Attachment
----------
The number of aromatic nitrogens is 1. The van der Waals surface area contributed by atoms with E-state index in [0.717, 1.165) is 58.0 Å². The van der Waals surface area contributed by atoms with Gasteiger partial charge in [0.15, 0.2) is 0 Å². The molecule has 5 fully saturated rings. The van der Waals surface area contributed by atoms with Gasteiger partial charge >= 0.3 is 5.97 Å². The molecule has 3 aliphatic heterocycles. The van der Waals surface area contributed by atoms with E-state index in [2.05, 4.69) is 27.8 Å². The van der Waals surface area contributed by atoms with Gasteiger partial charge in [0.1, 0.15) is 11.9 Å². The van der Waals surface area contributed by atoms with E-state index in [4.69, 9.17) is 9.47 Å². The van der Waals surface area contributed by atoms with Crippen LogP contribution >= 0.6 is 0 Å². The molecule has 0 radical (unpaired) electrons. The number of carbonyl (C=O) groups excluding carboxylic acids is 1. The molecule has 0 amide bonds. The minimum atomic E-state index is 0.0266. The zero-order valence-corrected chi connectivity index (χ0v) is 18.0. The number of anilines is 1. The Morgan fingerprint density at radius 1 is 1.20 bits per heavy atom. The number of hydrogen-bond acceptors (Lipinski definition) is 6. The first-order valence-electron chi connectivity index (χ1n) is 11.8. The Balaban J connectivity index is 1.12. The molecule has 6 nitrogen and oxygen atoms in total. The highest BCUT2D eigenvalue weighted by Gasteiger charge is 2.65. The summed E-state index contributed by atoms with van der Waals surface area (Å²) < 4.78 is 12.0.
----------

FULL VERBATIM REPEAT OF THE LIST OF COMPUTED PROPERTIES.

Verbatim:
The number of aromatic nitrogens is 1. The van der Waals surface area contributed by atoms with E-state index in [0.717, 1.165) is 58.0 Å². The van der Waals surface area contributed by atoms with Gasteiger partial charge in [0.15, 0.2) is 0 Å². The molecule has 5 fully saturated rings. The van der Waals surface area contributed by atoms with Gasteiger partial charge >= 0.3 is 5.97 Å². The molecule has 3 aliphatic heterocycles. The van der Waals surface area contributed by atoms with E-state index in [2.05, 4.69) is 27.8 Å². The van der Waals surface area contributed by atoms with Gasteiger partial charge in [0.1, 0.15) is 11.9 Å². The van der Waals surface area contributed by atoms with E-state index in [4.69, 9.17) is 9.47 Å². The van der Waals surface area contributed by atoms with Crippen LogP contribution >= 0.6 is 0 Å². The molecule has 0 radical (unpaired) electrons. The number of carbonyl (C=O) groups excluding carboxylic acids is 1. The molecule has 0 amide bonds. The minimum atomic E-state index is 0.0266. The zero-order valence-corrected chi connectivity index (χ0v) is 18.0. The number of anilines is 1. The Morgan fingerprint density at radius 1 is 1.20 bits per heavy atom. The number of hydrogen-bond acceptors (Lipinski definition) is 6. The first-order valence-electron chi connectivity index (χ1n) is 11.8. The Balaban J connectivity index is 1.12. The molecule has 6 nitrogen and oxygen atoms in total. The highest BCUT2D eigenvalue weighted by Gasteiger charge is 2.65. The summed E-state index contributed by atoms with van der Waals surface area (Å²) < 4.78 is 12.0.